SARA PARKIN's decision to stand down as the Green Party's glamorous leader comes as no surprise to the mainly volunteer staff at the party's tatty headquarters in Balham, south London. Some months ago her supporters at head office received a furious circular from Parkin, who lives in France, saying she was fed up with attempts to oust her as the chair of the party's executive. 'On a prime-time telephone line from Lyons she would ritually unburden herself for an hour or so about who was out to get her and how,' Barbara Bloomfield, a former Green Party press officer, tells us. 'I'm surprised Sara has lasted this long.' While she clearly had her detractors in the party, she became something of a role model as far as women are concerned. Last winter a Glasgow University survey of party members discovered that the majority of recent recruits were Sara Parkin clones: newly grey mothers in their early forties from the leafier parts of suburbia. .
GERMANY's agonised debate over whether to allow its troops outside the Nato area takes a new turn with this pronouncement from the Defence Minister, Volker Ruhe, in an interview this week with the German daily newspaper Suddeutsche Zeitung: 'I am not willing to risk the lives of German soldiers for countries whose names we cannot even spell properly.'
By royal decree
MARTYN STEWART, proprietor of the Spar grocery-cum-newsagent in Blair Atholl, seven miles north of Pitlochry in the Scottish Highlands, tells us a heartening tale. Yesterday morning the man from John Menzies was in his shop organising a promotion when he received an urgent phone call from the Perth depot. 'We are seven Independents short for the Queen at Balmoral. You need to get seven crisp, clean copies for Her Majesty.' A shaken representative grabbed the only pristine copy from Mr Stewart's shelf and set off in search of six more copies before embarking on the 90-mile drive north-east to Balmoral, near Braemar. Which begs the question . . . Is One?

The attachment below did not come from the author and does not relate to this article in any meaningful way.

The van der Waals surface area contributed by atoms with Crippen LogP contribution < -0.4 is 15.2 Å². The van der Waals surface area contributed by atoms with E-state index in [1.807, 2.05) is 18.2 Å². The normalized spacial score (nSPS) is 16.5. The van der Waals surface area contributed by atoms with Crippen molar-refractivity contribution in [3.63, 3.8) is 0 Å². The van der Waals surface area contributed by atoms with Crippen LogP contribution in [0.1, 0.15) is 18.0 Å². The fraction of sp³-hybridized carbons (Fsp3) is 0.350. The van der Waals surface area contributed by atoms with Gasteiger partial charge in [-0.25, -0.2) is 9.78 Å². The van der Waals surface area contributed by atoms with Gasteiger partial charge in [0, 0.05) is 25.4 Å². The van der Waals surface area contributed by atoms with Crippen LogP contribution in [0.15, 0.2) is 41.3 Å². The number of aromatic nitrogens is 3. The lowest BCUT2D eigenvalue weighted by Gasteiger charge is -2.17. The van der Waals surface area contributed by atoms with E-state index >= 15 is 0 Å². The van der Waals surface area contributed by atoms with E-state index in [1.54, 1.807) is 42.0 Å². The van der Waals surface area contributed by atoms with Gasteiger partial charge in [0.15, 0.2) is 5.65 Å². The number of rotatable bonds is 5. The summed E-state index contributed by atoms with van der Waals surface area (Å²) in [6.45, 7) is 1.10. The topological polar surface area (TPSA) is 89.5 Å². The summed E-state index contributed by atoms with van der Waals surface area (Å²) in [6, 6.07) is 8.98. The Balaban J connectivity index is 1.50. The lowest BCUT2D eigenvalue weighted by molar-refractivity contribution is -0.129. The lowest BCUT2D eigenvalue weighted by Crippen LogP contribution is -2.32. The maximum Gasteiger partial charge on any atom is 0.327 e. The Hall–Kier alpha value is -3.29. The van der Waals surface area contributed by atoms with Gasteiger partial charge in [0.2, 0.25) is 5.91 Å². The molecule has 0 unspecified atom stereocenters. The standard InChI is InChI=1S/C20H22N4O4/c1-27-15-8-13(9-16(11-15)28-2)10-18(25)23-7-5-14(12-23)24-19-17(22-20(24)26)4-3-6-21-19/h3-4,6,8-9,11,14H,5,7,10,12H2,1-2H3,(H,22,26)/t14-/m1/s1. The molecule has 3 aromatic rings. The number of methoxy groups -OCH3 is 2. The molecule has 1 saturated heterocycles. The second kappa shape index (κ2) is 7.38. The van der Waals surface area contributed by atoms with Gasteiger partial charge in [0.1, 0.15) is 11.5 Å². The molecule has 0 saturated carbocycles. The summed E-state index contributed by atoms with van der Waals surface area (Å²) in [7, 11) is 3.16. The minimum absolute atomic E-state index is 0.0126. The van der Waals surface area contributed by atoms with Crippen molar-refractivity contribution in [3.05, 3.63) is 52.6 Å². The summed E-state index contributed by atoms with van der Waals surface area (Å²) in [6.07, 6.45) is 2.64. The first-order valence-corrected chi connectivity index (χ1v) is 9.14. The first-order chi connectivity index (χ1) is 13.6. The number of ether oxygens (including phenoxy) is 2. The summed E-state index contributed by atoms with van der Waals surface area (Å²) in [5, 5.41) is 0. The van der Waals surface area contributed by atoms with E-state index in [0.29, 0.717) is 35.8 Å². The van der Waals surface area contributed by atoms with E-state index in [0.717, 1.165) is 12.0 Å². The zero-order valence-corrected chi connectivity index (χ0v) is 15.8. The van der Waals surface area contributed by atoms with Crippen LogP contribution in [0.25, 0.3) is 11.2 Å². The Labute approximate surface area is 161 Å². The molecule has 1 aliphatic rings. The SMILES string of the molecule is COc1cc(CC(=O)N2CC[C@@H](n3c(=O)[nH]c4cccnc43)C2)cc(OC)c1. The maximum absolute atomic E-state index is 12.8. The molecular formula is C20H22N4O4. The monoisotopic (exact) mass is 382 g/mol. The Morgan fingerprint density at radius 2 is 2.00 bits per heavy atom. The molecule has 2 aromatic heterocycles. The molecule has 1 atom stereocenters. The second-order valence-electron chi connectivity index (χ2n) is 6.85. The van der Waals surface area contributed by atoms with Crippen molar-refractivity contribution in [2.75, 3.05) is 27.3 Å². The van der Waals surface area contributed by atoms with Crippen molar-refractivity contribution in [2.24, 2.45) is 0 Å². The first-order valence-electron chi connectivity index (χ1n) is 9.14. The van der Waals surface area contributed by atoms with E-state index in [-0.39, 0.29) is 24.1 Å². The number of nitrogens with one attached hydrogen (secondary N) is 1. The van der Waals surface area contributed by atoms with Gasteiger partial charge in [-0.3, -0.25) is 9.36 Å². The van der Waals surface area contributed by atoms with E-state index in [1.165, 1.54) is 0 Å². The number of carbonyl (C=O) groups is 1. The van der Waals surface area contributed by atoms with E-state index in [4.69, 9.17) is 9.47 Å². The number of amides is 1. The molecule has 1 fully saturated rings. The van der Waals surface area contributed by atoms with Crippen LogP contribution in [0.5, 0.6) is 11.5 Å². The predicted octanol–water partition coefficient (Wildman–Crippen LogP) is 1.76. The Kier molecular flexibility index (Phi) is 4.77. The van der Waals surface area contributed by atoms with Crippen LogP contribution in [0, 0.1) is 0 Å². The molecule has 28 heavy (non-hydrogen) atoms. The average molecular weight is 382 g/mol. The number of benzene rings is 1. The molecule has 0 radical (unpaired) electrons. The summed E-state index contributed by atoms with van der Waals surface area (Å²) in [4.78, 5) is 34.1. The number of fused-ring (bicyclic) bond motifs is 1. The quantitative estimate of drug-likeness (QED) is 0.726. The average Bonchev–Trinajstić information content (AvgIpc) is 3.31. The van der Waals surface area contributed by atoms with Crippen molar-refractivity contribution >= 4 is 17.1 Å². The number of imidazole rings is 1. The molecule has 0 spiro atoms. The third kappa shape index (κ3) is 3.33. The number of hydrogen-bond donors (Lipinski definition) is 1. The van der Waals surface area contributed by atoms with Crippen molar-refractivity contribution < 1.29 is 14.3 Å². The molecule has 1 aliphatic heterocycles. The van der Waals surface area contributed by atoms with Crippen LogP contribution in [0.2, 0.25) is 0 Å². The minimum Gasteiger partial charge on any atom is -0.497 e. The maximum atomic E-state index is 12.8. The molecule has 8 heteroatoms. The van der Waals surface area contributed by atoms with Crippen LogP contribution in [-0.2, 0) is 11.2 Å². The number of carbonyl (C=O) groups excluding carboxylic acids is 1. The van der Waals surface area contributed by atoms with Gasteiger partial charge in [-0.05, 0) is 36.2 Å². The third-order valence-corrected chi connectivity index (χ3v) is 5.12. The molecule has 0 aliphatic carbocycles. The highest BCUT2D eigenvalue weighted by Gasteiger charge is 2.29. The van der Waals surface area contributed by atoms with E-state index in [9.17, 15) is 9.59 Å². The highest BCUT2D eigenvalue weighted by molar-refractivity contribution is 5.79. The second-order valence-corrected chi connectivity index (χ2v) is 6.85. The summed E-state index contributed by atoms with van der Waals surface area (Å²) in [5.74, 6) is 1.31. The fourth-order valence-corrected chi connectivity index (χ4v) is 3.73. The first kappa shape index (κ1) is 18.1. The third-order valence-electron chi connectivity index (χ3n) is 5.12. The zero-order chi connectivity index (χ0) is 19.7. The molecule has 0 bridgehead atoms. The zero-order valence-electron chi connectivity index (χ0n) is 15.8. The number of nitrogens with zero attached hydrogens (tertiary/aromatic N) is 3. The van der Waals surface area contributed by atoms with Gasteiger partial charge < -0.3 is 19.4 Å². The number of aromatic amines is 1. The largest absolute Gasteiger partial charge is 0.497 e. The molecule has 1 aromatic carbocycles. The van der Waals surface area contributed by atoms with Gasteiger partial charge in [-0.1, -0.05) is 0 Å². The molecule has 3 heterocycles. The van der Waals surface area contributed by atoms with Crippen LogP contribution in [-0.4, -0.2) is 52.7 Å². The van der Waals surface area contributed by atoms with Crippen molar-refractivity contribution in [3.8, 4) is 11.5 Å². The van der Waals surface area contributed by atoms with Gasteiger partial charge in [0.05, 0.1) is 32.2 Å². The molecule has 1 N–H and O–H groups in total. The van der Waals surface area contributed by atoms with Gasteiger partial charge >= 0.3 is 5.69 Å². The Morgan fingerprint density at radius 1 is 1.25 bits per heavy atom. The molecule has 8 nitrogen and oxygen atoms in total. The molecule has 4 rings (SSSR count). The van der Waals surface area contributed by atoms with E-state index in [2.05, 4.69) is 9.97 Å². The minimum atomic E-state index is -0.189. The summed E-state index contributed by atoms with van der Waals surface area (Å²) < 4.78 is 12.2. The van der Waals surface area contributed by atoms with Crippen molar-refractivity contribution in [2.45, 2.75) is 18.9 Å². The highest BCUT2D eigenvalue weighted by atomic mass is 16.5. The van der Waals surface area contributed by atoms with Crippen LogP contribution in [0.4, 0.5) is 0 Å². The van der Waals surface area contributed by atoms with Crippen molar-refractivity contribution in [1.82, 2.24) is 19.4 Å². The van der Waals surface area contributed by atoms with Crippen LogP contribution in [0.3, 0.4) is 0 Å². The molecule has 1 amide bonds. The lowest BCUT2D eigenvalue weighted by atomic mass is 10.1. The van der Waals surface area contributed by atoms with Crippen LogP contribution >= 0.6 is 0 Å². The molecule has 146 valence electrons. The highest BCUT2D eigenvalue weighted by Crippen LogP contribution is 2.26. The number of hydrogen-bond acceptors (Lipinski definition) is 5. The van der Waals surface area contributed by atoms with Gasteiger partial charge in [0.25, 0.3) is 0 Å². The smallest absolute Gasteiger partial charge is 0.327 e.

LET'S hope that the BBC provides Kate Adie in Yugoslavia with rather more protection than was made available to another BBC correspondent. In May, Suzy Price was preparing to go to Kabul to report on Afghanistan for the World Service. When she asked her boss, Nick Nugent, head of current affairs for the Eastern Service, for a bullet-proof vest, he replied: 'Aren't we being a little dramatic?' Request refused, apparently on grounds of cost. Now that the Afghanistan capital has been suffering heavy bombardment, the BBC has relented and is rushing out the latest in designer war-correspondent wear.
21.03 to nowhere
PROPOSALS that British Rail will be split into separate parts before privatisation are being taken a little too seriously by BR staff. Passengers wishing to board the 21.03 to East Dulwich and beyond at London Bridge station on Wednesday followed instructions to take the farthest four coaches and waited for the departure of their train. The whistle blew, and the first two coaches trundled off, leaving a number of confused passengers in the second half. After an initial muttered admission that the two sets had not been coupled together, the BR man remembered his lines. 'I really can't say anything about it,' he repeated like an automaton. Apart from having their belief in BR's communications skills confirmed, the remaining passengers were left with a dilemma. Under the Passenger's Charter they can claim compensation if the train is cancelled. But what happens if only half of it leaves?
JAMES TYE, director-general of the British Safety Council, a charity concerned with safety at work, wants to ban a television ad for Levi's jeans in which a beautiful girl falls for a bare-chested motor mechanic as he stands, greasy overalls tied round his midriff, in a shower of sparks. He fears it will encourage copycat behaviour and lead to breaches of the health and safety laws. Young, impressionable apprentices and trainees could be manipulated into wanting to strip off in the nearest garage, believing that it looks 'sexy and trendy'. Honestly, when was the last time you drooled over a Kwik Fit fitter?
A DAY LIKE THIS
28 August 1819 John Keats writes to Fanny Brawne from Winchester: 'The delightful weather we have had for two months is the highest gratification I could receive - no chilled red roses, no shivering, but fair atmosphere to think in - a clean towel mark'd with the mangle and a basin of clear water to drench one's face in ten times a day; no need of much exercise - a mile a day being quite sufficient. My greatest regret is that I have not been well enough to bathe, though I have been two months by the seaside and live now close to delicious bathing. Still I enjoy the weather. . . . Give me books, fruit, French wine and fine weather and a little music out of doors and I can pass a summer very quietly without caring much about fat Louis, fat Regent or the Duke of Wellington.Reuse content